George Osborne extends council tax freeze
Money to extend a council tax freeze in England to 2012-13 has been unveiled by Chancellor George Osborne.
The government cannot force councils to freeze bills but it is offering to give those that limit spending rises to 2.5% the money they need.
Money would also be offered to the Scottish and Welsh administrations, which will choose how it is spent.
The £805m move will be funded by efficiency savings but Labour said it would save people just £72 a year.
A similar pledge was included in the coalition agreement and resulted in all local authorities in England freezing or reducing their council tax bills in 2011-12.
'Not awash with money'
Mr Osborne, who is making his big speech to the Conservative Party conference in Manchester at about midday, had promised to freeze council tax for two years when the party was in opposition.
He told BBC Radio 4's Today programme the government was showing it could help families "where we can" in difficult times, despite the government not being "awash with money" as it tackles the budget deficit.
He said, halfway through the financial year, it was apparent Whitehall departments were going to spend "a little way short" of the £350bn expected.
"This is often the case but sometimes government has just sat on that money because it hasn't mattered so much. I think at times like this if we've got anything spare, we should spend it."
Scotland will get an extra £67.5m in its block grant but ministers are still deciding how to spend it. The SNP has already pledged to freeze council tax for five years.
The chancellor is under pressure to spell out detailed plans to get the UK economy growing again amid mounting criticism from Labour and senior figures in his own party.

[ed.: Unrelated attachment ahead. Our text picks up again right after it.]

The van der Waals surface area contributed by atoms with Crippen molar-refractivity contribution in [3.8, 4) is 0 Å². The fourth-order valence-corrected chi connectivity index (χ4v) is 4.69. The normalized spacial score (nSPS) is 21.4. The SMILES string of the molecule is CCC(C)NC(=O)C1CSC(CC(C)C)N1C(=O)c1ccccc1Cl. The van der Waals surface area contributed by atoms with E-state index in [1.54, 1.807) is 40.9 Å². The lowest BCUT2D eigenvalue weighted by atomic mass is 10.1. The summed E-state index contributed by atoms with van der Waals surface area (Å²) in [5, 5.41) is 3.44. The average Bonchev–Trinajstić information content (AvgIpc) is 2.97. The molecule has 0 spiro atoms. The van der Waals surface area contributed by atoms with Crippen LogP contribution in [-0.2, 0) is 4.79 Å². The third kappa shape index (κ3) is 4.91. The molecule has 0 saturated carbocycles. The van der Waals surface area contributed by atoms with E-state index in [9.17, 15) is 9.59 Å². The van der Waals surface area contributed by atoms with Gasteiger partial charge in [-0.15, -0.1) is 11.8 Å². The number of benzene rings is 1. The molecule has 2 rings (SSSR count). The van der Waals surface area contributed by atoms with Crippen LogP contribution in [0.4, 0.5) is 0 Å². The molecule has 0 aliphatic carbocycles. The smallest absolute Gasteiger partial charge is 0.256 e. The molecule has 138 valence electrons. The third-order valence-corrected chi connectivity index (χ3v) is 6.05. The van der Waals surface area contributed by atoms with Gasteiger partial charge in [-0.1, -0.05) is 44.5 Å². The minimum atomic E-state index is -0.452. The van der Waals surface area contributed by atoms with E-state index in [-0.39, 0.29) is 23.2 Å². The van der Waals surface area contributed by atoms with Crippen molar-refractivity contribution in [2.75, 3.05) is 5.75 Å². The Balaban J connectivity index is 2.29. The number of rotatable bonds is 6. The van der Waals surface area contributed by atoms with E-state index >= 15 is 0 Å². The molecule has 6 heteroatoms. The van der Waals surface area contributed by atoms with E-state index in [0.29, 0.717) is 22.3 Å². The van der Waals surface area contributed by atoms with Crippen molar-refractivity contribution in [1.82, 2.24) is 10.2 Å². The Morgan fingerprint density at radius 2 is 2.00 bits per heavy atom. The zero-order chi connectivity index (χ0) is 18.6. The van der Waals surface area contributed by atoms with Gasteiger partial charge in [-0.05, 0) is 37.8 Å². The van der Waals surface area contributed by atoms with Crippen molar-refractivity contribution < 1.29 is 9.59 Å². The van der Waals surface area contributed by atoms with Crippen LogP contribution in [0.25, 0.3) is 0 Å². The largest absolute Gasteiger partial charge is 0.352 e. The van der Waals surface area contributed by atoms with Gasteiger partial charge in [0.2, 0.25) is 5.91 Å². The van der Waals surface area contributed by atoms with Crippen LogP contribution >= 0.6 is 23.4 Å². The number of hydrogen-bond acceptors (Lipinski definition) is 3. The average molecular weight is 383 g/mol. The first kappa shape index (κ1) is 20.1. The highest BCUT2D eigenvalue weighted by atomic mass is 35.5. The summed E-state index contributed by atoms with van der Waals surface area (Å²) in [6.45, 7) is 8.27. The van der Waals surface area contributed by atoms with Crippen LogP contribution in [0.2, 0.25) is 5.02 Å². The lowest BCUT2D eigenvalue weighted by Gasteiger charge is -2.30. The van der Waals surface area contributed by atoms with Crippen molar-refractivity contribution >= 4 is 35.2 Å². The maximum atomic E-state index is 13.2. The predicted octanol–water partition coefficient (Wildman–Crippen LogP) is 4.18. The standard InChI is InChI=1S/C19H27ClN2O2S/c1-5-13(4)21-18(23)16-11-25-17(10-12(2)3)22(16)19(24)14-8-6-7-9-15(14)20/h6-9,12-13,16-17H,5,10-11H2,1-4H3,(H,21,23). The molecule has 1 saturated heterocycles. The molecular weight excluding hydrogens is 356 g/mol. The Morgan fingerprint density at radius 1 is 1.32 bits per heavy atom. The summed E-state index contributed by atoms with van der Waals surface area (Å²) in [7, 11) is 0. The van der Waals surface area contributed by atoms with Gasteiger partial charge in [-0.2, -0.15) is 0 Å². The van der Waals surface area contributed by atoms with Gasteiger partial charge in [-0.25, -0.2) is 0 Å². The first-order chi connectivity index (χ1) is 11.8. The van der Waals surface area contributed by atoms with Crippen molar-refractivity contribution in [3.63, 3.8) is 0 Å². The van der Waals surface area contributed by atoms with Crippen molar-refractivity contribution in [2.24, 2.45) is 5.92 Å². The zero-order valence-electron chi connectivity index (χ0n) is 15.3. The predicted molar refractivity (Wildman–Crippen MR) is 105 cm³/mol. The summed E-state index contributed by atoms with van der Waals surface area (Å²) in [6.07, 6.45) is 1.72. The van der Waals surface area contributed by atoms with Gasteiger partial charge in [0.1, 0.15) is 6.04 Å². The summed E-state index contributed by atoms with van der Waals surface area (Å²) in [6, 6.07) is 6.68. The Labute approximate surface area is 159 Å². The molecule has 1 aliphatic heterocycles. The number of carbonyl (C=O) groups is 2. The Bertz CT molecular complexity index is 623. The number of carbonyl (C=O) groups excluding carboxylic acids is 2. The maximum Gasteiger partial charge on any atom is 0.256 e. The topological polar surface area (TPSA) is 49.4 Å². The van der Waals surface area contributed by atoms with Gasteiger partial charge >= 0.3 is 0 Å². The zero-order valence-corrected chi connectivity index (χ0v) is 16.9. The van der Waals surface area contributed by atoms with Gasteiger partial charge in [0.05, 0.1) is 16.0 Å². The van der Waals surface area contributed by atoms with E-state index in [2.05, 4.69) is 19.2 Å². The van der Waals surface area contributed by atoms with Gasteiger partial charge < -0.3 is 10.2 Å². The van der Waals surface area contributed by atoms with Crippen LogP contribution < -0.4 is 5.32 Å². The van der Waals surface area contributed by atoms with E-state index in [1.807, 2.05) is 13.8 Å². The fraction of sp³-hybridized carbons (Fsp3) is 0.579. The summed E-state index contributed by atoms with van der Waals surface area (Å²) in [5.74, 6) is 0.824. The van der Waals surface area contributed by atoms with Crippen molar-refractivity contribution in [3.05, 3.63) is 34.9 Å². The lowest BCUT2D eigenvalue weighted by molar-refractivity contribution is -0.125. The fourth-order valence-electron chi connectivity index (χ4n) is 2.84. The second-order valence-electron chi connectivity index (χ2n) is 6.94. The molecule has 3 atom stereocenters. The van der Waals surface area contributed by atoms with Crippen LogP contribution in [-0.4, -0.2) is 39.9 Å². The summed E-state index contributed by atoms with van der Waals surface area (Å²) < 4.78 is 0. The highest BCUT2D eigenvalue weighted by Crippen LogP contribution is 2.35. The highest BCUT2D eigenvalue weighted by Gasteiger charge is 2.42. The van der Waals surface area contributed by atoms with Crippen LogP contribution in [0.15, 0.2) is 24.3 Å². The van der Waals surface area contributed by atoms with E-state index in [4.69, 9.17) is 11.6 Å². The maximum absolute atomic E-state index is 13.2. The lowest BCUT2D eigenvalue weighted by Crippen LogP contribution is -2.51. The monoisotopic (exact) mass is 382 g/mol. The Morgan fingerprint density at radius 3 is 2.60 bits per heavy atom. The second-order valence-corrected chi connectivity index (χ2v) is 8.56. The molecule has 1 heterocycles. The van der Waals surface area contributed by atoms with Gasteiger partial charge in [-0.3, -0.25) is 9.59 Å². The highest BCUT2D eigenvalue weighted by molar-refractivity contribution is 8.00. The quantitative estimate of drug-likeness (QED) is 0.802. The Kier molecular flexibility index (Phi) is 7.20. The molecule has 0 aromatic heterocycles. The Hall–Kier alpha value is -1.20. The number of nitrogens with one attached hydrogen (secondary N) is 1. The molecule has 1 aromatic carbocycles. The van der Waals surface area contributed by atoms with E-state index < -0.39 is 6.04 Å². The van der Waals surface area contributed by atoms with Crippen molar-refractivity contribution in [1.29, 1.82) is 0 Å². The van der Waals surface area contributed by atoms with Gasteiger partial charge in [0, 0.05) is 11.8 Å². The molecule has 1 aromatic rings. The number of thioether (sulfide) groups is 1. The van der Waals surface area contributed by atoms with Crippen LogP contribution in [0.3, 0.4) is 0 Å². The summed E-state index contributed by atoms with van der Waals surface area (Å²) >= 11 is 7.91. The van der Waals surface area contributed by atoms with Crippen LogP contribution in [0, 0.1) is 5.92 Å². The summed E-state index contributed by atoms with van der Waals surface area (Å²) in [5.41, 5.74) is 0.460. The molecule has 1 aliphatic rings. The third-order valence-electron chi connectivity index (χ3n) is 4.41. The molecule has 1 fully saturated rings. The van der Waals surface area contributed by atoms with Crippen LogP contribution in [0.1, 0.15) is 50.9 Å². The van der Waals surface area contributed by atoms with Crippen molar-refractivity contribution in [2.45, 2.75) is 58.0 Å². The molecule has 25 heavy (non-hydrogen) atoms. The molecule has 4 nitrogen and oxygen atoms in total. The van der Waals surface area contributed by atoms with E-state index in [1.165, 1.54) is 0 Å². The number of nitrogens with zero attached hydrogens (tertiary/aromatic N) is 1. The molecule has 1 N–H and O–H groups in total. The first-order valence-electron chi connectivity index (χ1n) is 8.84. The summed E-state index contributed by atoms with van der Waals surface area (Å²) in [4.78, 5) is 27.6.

He told the BBC he would also be announcing "major investment in cutting-edge science", involving the material graphene in high performance computing, as well as a programme to extend mobile phone coverage to six million people and transport infrastructure investments.
The government had "activist" policies on dealing with the deficit, keeping interest rates low and cutting corporate taxes and more investment in apprenticeships, he said.
He cited the increase in time an employee has to work before they can claim unfair dismissal as an example of how the government will lift the burden on business.
But in his BBC interview he reiterated that his "substantial strategy to deal with Britain's debts in a global debt storm" was essential to keep interest rates down.
Mr Osborne, who will leave the conference early to attend a meeting of European finance ministers in Luxembourg, also said a resolution to the eurozone crisis "would do more to boost the UK economy than anything else in the world at the moment".
With business groups calling for further help, Mr Osborne said his corporation tax cut from 28% to 23% - announced in March's Budget - was a "real sign of our commitment to getting business growing."
The Institute of Directors has called for corporation tax to be cut to 15%.
And on Saturday senior Conservative backbencher Andrew Tyrie said the government was not doing enough to promote economic growth.
The bulk of Mr Osborne's plans will not be announced until November in the second phase of the government's growth review.
For Labour, shadow Treasury minister Chris Leslie said: "Out-of-touch ministers don't seem to understand that people are struggling with rising prices and energy bills now, but this policy means no help for another six months.
"It would mean just £72 for a typical household, which is a fraction of the extra £450 a year the Tory VAT rise alone is costing a couple with children."
And Dave Prentis, head of the union Unison, accused the Conservatives of "playing to the gallery".
"They have found millions by making public sector workers tighten their belts. Workers who have had their pay frozen for two years and are being forced to pay more for a smaller pension. These workers are council taxpayers too."